WATERLOO | A Waterloo startup is focused on minding other people’s business.
The startup is software and service company HowFactory, and it helps corporate clients -- often manufacturers -- streamline the way they document their standard operating procedures and employee training guides.
HowFactory saw a market for such streamlining procedures after co-founders Trace Steffen and Kenny Stevenson had noticed binders and filing cabinets that were bulging with procedural guides. The pair developed a cloud-based application that could eliminate the stacks of paper documents.
HowFactory came out of the Iowa Startup Accelerator -- a 90-day program that matches tech startups with funding and guidance and propels them toward launch -- last fall and incorporated a short time later.
The company launched formally at TechCrunch Disrupt NY, one of the world’s major technology conferences for startups, May 4-6 in New York.
The company’s primary service is a web app that allows companies to document Standard Operating Procedures, work instructions, and training.
It got plenty of notice at TechCrunch, where it qualified for the event’s Startup Battlefield, pitching against other new enterprises from around the world.
“Everyone wanted to be in the slot we were in, out of 20 companies out of 250 startups trying to get attention there,” Steffen said. “We told our story well and, especially after we pitched, there was a buzz about this scrappy team from Iowa.”
Past winners at TechCrunch include Dropbox, Mint and Yammer.
“In the history of TechCrunch, a little over 500 companies have gone through it; this is a mainstay thing,” Stevenson said. “Those companies have raised $4 billion in capital.”
The new company won a $50,000 investment after their pitch at TechCrunch.
“Pretty clearly, we were doing things right,” Steffen said.
Stevenson noted that only one of every 10 startups will last more than two or three years and getting attention at an event like TechCrunch puts a stamp of validation on HowFactory’s prospects.
“To get on that floor, you have to be something that’s really great,” he said.
The company attracted instant attention, Stevenson said.
“We had a 1,000 percent increase in our web traffic after the first day of the event and tripled the number of signups for our beta (test platform). We got feedback from investors and people in the industry and financial, technology and manufacturing organizations that said what we’re doing is perfect and they want to use it.”
Stevenson and Steffen combine years of expertise in the field. Both have experience training employees across an array of sectors. Steffen, the company’s CEO, previously had launched a company that helped manufacturers upgrade processes and training information. He also worked at one time for the University of Northern Iowa's Waste Reduction Center. Stevenson, the chief operating officer, used to work for a consulting firm that did industrial training.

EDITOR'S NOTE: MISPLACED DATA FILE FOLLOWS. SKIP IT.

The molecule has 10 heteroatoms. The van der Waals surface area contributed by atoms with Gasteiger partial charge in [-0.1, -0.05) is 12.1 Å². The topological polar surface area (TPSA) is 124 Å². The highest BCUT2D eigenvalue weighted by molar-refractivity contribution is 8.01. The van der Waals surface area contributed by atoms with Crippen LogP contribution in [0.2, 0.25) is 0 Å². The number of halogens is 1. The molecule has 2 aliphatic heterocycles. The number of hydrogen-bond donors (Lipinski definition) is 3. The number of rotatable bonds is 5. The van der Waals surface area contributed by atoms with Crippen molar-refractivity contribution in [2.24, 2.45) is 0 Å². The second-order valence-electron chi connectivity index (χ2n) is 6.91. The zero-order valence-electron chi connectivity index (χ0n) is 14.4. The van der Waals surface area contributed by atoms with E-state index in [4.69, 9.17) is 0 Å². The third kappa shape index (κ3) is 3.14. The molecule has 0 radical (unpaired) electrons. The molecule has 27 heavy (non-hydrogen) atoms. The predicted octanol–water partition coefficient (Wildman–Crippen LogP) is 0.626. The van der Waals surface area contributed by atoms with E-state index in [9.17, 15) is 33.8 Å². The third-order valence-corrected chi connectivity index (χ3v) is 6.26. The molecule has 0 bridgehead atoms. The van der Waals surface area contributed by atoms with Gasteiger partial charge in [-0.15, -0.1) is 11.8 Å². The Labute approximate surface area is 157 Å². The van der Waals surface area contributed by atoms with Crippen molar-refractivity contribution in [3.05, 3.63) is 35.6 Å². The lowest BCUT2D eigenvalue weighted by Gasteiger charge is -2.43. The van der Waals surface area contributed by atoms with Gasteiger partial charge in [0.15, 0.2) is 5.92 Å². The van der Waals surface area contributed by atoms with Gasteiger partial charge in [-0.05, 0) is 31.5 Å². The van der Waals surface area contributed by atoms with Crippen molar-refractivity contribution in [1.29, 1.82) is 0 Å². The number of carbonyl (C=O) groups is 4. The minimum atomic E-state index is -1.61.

Product still remained behind expertise, though, Stevenson said.
“Everything we were using were archaic tools like Excel and Microsoft Word, and they’d put it all in a binder,” Stevenson said of his own experience. “They’d have 60 binders on the floor and there was no communication pathway to workers on the floor.”
The pair met at a trade show and discussed the possibilities. Stevenson believed so much in the concept of developing a web app for training employees, he moved from Florida to Iowa in the middle of winter last year to work with Steffen on the nascent project.
Another partner, Nicole Forsythe, a former librarian trained in software development and another expert on training, soon joined up.
HowFactory notes that manufacturers often train employees on the job, but the nature of the work often calls for visual learning tools, such as videos and schematics that are annotated with instructions.
HowFactory’s web app also allows workers to add their own input into the system and features technologies like speech-to-text and drag-and-drop and also lets employees collaborate on procedures. It also provides management with a front-line view of workers’ actual experience with specific equipment, Steffen said.
The software also allows users to upload PDFs, user manuals, blueprints and other schematics to add to the documentation.
“We are just simplifying to an amazing degree how you create, use and update SOPs, work instructions and training," Steffen said. "It’s easy to add assets to them. You can put a video on paper. We’re creating a communication system in there so front line workers can share know-how and can improve documentation in real time. And then, that’s distributed across the network. Your vendors can contribute to the knowledge base, as well.”
It’s not simply like uploading a binder of procedures, Steffen said.
“We’re taking a new look at how we manage know-how inside companies,” he said.
Correction: An earlier version of this story should have reported that Trace Steffen, CEO of Waterloo startup HowFactory, had previously worked at the University of Northern Iowa's Waste Reduction Center. The story erroneously said HowFactory co-founder Kenny Stevenson had worked at the Waste Reduction Center.
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